Objective: This analysis characterizes the individual-level and population-level burden of insomnia in relation to other medical conditions and describes the comorbidity of insomnia with other medical conditions, including the dependence of these comorbidities on pain, life events, and mental disorders.
Methods: Information from 34,712 adults in the National Epidemiologic Survey on Alcohol and Related Conditions-III (2012-2013) was analyzed. Quality-adjusted life-years (QALYs) were measured with the SF-6D, a 6-dimensional health state classification derived from the Short-Form-12, version 2.
Results: In the last 12 months, 27.3% of adults reported insomnia. The US annual loss of QALYs associated with insomnia (5.6 million; 95% CI, 5.33-5.86 million) was significantly larger than that associated with any of the other 18 medical conditions assessed, including arthritis (4.94 million; 95% CI, 4.62-5.26 million), depression (4.02 million; 95% CI, 3.87-4.17 million), and hypertension (3.63 million; 95% CI, 3.32-3.93 million). After control for demographic factors, all conditions examined from obesity (adjusted odds ratio [aOR] = 1.25) to mania (aOR = 5.04) were associated with an increased risk of insomnia. Further controlling for pain, stressful life events, and mental disorders decreased the odds of the co-occurrence of insomnia with these conditions. The decrease in insomnia comorbidity associated with pain was greatest for fibromyalgia (31.8%) and arthritis (20.1%); the decrease in insomnia comorbidity associated with life events was greatest for mania (13.4%) and drug use disorders (11.2%); and the decrease in insomnia comorbidity associated with mental disorders was greatest for peptic ulcer disease (11.2%) and liver diseases (11.1%).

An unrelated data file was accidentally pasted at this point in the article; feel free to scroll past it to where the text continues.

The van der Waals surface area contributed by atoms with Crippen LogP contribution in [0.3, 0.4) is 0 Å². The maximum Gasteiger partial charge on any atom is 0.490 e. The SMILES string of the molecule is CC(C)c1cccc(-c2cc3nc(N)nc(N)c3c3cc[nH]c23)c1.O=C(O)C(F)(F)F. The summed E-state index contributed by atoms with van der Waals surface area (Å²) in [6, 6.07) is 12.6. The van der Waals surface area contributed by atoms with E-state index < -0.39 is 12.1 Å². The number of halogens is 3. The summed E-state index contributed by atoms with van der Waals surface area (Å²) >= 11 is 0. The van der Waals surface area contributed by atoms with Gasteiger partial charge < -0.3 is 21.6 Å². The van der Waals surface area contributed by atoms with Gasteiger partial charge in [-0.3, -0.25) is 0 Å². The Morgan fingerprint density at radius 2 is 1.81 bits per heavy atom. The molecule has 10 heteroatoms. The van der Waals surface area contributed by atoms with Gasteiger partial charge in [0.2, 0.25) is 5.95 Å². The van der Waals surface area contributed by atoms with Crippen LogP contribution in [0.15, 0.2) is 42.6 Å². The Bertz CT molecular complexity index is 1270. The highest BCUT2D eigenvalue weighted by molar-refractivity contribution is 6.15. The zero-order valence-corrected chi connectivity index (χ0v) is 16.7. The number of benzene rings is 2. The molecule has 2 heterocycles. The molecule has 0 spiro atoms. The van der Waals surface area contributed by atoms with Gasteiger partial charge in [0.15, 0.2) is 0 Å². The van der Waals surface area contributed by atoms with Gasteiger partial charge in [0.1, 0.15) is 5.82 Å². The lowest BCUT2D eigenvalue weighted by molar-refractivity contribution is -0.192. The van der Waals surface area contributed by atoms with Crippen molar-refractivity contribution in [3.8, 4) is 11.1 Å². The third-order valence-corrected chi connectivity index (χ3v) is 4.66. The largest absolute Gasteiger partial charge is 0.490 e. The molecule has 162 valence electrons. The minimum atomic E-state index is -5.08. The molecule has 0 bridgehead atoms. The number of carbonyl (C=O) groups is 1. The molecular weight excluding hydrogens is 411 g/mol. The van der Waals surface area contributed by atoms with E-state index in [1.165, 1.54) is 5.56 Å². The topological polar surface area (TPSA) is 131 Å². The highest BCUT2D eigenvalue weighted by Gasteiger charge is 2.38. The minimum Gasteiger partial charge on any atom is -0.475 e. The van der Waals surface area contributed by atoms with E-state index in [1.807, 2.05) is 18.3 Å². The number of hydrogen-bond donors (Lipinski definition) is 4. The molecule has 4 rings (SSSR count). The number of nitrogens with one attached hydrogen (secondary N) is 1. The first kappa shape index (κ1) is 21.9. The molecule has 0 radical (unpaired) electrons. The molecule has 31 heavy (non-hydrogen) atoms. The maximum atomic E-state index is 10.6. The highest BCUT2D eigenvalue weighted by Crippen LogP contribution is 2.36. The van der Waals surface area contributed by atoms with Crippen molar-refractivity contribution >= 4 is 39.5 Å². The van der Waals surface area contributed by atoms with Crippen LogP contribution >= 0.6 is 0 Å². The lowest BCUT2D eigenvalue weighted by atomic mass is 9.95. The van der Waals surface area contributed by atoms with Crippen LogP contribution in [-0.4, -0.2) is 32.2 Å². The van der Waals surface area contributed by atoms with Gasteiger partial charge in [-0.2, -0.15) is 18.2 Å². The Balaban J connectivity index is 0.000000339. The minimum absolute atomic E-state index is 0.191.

Conclusions: Insomnia is prevalent and associated with substantial population-level burden in self-assessed health. The co-occurrence of insomnia with common medical conditions is differentially related to pain and to a lesser extent to stressful life events and mental disorders.
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